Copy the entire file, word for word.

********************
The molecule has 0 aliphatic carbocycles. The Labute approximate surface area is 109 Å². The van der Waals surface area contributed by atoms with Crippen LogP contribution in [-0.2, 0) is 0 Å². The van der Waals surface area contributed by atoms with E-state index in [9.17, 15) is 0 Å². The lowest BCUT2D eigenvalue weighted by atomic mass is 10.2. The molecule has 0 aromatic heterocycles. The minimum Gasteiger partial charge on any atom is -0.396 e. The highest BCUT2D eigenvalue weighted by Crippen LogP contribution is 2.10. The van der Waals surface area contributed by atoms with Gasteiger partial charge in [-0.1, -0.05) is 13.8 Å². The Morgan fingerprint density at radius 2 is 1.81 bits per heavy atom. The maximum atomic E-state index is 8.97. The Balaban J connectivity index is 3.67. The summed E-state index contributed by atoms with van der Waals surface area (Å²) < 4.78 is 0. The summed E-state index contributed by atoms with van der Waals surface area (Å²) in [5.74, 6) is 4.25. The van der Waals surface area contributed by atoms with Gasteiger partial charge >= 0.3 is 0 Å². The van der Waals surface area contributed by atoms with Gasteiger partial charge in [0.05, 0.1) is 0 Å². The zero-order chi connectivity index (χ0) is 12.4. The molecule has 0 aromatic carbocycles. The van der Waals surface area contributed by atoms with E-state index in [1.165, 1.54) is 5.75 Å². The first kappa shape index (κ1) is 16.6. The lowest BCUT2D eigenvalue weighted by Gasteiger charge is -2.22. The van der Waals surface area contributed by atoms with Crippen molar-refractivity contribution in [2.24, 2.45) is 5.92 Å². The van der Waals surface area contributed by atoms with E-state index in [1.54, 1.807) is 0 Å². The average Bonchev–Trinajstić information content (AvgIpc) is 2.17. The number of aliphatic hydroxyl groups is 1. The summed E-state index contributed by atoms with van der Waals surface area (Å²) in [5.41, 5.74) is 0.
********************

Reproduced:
The molecule has 0 aliphatic carbocycles. The Labute approximate surface area is 109 Å². The van der Waals surface area contributed by atoms with Crippen LogP contribution in [-0.2, 0) is 0 Å². The van der Waals surface area contributed by atoms with E-state index in [9.17, 15) is 0 Å². The lowest BCUT2D eigenvalue weighted by atomic mass is 10.2. The molecule has 0 aromatic heterocycles. The minimum Gasteiger partial charge on any atom is -0.396 e. The highest BCUT2D eigenvalue weighted by Crippen LogP contribution is 2.10. The van der Waals surface area contributed by atoms with Gasteiger partial charge in [-0.1, -0.05) is 13.8 Å². The Morgan fingerprint density at radius 2 is 1.81 bits per heavy atom. The maximum atomic E-state index is 8.97. The Balaban J connectivity index is 3.67. The summed E-state index contributed by atoms with van der Waals surface area (Å²) < 4.78 is 0. The summed E-state index contributed by atoms with van der Waals surface area (Å²) in [5.74, 6) is 4.25. The van der Waals surface area contributed by atoms with Gasteiger partial charge >= 0.3 is 0 Å². The van der Waals surface area contributed by atoms with Gasteiger partial charge in [0.05, 0.1) is 0 Å². The zero-order chi connectivity index (χ0) is 12.4. The molecule has 0 aromatic carbocycles. The van der Waals surface area contributed by atoms with E-state index in [1.165, 1.54) is 5.75 Å². The first kappa shape index (κ1) is 16.6. The lowest BCUT2D eigenvalue weighted by Gasteiger charge is -2.22. The van der Waals surface area contributed by atoms with Crippen molar-refractivity contribution in [2.24, 2.45) is 5.92 Å². The van der Waals surface area contributed by atoms with E-state index in [1.54, 1.807) is 0 Å². The average Bonchev–Trinajstić information content (AvgIpc) is 2.17. The number of aliphatic hydroxyl groups is 1. The summed E-state index contributed by atoms with van der Waals surface area (Å²) in [5.41, 5.74) is 0.